Finding Beauty: The Tzu Chi Foundation
March 1, 2016
Beauty is something that can touch the bottom of our heart. Although I was not at the spot where this beautiful event occurred, I was still strongly inspired by just watching it presented in a film.
I am a volunteer at a charity organization, named the Tzu Chi Foundation, founded by Venerable Master Cheng Yen (a Buddhist nun) in Taiwan about fifty years ago, and committed to helping those people in need, not only local citizens but also around the world. It started with the support of only 30 house wives, who put aside 50 cents Taiwan dollars (about two Canada cents) of their grocery money each day in a bamboo container named a “Bamboo bank,” to establish a charity fund. Until now, the foundation has volunteers in 50 countries (including Canada), over 400 offices worldwide and has assisted more than 70 countries.
Shown at occasional volunteer gatherings to welcome new volunteers, the film promotes the importance of accumulating daily, tiny, kind deeds – while eating, 80 percent full is enough and use the remaining 20-percent to help people – was presented. After the volunteers provided material assistance and spiritual comfort to those people suffering from natural disasters or poverty, they also teach them how to help other people in need in the hope that, as their lives return to what they usually have, they can contribute themselves to the communities, so that the seeds of kindness, compassion and joy can be spread, planted and cultivated.
In 2008, Myanmar was devastated by a severe storm, causing people (mostly poor farmers) much pain. The volunteers of Tzu Chi foundation arrived in the affected areas and provided material aid and helped local residents rebuild lives. A farmer, who received help, turned his gratitude to action and began to practice the idea of accumulating daily kindness to help others.
While preparing meals for his family every day, this farmer grabbed a handful of rice from the required amount and put it aside into a plastic jar (called a “rice bank”) to donate to those people in need in his village when the jar was full. He said that, although he could not donate money, he could donate rice; the rice put aside every day could help those people who were worse off in the village, and their lives would not be affected by the given away rice.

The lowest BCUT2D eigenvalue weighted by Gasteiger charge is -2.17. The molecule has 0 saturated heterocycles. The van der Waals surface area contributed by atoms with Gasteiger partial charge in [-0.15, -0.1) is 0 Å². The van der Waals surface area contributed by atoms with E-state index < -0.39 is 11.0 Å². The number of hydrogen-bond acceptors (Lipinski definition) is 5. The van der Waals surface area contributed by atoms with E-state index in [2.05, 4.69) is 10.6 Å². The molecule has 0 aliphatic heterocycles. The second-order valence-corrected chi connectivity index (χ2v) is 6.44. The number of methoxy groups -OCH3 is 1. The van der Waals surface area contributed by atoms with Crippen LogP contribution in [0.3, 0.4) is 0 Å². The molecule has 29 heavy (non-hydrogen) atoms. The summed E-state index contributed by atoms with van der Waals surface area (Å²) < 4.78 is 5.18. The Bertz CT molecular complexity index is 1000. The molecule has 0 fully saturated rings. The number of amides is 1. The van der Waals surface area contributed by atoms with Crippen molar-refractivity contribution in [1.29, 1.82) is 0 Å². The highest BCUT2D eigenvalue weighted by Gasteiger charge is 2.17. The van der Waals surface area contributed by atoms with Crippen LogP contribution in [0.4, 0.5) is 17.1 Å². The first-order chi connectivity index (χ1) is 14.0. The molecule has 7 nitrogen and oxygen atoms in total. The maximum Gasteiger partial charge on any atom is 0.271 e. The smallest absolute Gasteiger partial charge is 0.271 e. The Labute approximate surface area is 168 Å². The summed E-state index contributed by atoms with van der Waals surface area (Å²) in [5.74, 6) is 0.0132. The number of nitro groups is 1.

While watching this farmer, I was so touched that I could sense the beauty of kindness and compassion of human beings, warm and powerful enough to penetrate my heart. I saw the joy of giving illuminate the face of this farmer. He is not poor. He is rich in love.
Practicing kindness and helping people is not the privilege of certain number of specific people, depending on whether we are willing to bring it in our lives. In fact, kindness, compassion and love are parts of human nature, the beauty of the bright side of humans, existing originally in human beings and differentiating us from other species; the farmer of Myanmar living in hard conditions is a vivid example of demonstrating beauty as a person. It is not difficult, is it?
By putting aside a small part of our belongings every day, not interfering with our daily life and with things we don’t even pay attention to, we cultivate and nourish the seed of beauty there, in our soul. We learn to reduce our desires, exceeding what we actually need, and to eliminate the other part of our characteristics—greed and craving. I obtained a “coin bank” (made of paper), and started to cultivate the seed of kindness, the beauty of a human being in me primarily by putting aside daily leftover grocery money, making myself more used to giving things away, and decreasing my attachment to material goods.
When the bank is full, it will be brought to those people in need to warm their hearts and cheer them up. As we grow beauty, the fruits we harvest are joy, happiness and full satisfaction of our surroundings, without pain and suffering in spirit. Being global citizens, I believe, we all have the responsibility to advocate and practice the beauty of human beings to make earth a better place to live, filled with kindness, compassion, love and joy.
I hope when the last moment of my life is approaching, I would not have fear; I hope when this moment is coming, I would be satisfied with my life since the seed of beauty I grow would have been harvested, and I would carry the fruit to my next life journey.
-- 750 words